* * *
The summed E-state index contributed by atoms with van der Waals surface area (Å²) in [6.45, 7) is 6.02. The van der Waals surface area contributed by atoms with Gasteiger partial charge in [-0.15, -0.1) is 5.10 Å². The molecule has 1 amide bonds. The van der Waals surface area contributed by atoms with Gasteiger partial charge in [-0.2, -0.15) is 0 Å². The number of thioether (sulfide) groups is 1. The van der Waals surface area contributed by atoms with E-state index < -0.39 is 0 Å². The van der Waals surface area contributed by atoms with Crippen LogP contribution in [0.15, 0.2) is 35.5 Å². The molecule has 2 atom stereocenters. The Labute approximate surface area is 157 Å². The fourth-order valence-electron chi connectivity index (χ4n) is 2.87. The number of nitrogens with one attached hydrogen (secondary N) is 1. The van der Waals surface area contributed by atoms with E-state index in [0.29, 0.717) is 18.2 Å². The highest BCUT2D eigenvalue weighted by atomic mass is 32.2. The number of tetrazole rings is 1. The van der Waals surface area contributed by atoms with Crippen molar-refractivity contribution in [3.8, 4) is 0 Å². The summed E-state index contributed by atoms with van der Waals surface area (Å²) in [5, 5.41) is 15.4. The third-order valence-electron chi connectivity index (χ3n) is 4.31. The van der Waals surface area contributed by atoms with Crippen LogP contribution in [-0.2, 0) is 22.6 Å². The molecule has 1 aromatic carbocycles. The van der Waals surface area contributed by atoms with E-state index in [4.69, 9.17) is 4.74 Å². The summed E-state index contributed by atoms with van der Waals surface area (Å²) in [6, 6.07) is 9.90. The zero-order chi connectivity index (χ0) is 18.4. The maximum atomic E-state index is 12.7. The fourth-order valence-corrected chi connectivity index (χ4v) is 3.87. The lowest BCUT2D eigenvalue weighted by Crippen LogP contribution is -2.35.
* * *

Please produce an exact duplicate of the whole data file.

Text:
The summed E-state index contributed by atoms with van der Waals surface area (Å²) in [6.45, 7) is 6.02. The van der Waals surface area contributed by atoms with Gasteiger partial charge in [-0.15, -0.1) is 5.10 Å². The molecule has 1 amide bonds. The van der Waals surface area contributed by atoms with Gasteiger partial charge in [-0.2, -0.15) is 0 Å². The number of thioether (sulfide) groups is 1. The van der Waals surface area contributed by atoms with E-state index < -0.39 is 0 Å². The van der Waals surface area contributed by atoms with Crippen LogP contribution in [0.15, 0.2) is 35.5 Å². The molecule has 2 atom stereocenters. The Labute approximate surface area is 157 Å². The fourth-order valence-electron chi connectivity index (χ4n) is 2.87. The number of nitrogens with one attached hydrogen (secondary N) is 1. The van der Waals surface area contributed by atoms with E-state index in [0.29, 0.717) is 18.2 Å². The highest BCUT2D eigenvalue weighted by atomic mass is 32.2. The number of tetrazole rings is 1. The van der Waals surface area contributed by atoms with Crippen molar-refractivity contribution in [3.8, 4) is 0 Å². The summed E-state index contributed by atoms with van der Waals surface area (Å²) in [5, 5.41) is 15.4. The third-order valence-electron chi connectivity index (χ3n) is 4.31. The van der Waals surface area contributed by atoms with Crippen LogP contribution in [-0.2, 0) is 22.6 Å². The molecule has 1 aromatic carbocycles. The van der Waals surface area contributed by atoms with E-state index in [4.69, 9.17) is 4.74 Å². The summed E-state index contributed by atoms with van der Waals surface area (Å²) in [6, 6.07) is 9.90. The zero-order chi connectivity index (χ0) is 18.4. The maximum atomic E-state index is 12.7. The fourth-order valence-corrected chi connectivity index (χ4v) is 3.87. The lowest BCUT2D eigenvalue weighted by Crippen LogP contribution is -2.35.